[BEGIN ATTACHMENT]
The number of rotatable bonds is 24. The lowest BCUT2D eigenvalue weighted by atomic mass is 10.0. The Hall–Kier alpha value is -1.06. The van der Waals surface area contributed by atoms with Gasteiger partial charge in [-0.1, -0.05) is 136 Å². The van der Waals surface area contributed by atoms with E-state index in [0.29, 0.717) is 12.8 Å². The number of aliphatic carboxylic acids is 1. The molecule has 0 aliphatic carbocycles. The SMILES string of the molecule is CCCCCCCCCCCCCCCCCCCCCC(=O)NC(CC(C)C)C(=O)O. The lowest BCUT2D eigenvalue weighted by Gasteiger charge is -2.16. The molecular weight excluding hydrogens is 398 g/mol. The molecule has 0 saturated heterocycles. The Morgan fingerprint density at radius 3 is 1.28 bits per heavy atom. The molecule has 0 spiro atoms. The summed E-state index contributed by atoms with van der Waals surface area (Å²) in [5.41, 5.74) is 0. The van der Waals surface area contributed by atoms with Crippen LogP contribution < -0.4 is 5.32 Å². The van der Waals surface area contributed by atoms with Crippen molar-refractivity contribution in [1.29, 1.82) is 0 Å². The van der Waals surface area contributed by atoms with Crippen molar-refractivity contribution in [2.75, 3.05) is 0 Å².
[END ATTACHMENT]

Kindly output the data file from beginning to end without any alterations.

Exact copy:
The number of rotatable bonds is 24. The lowest BCUT2D eigenvalue weighted by atomic mass is 10.0. The Hall–Kier alpha value is -1.06. The van der Waals surface area contributed by atoms with Gasteiger partial charge in [-0.1, -0.05) is 136 Å². The van der Waals surface area contributed by atoms with E-state index in [0.29, 0.717) is 12.8 Å². The number of aliphatic carboxylic acids is 1. The molecule has 0 aliphatic carbocycles. The SMILES string of the molecule is CCCCCCCCCCCCCCCCCCCCCC(=O)NC(CC(C)C)C(=O)O. The lowest BCUT2D eigenvalue weighted by Gasteiger charge is -2.16. The molecular weight excluding hydrogens is 398 g/mol. The molecule has 0 saturated heterocycles. The Morgan fingerprint density at radius 3 is 1.28 bits per heavy atom. The molecule has 0 spiro atoms. The summed E-state index contributed by atoms with van der Waals surface area (Å²) in [5.41, 5.74) is 0. The van der Waals surface area contributed by atoms with Crippen LogP contribution < -0.4 is 5.32 Å². The van der Waals surface area contributed by atoms with Crippen molar-refractivity contribution in [1.29, 1.82) is 0 Å². The van der Waals surface area contributed by atoms with Crippen molar-refractivity contribution in [2.75, 3.05) is 0 Å².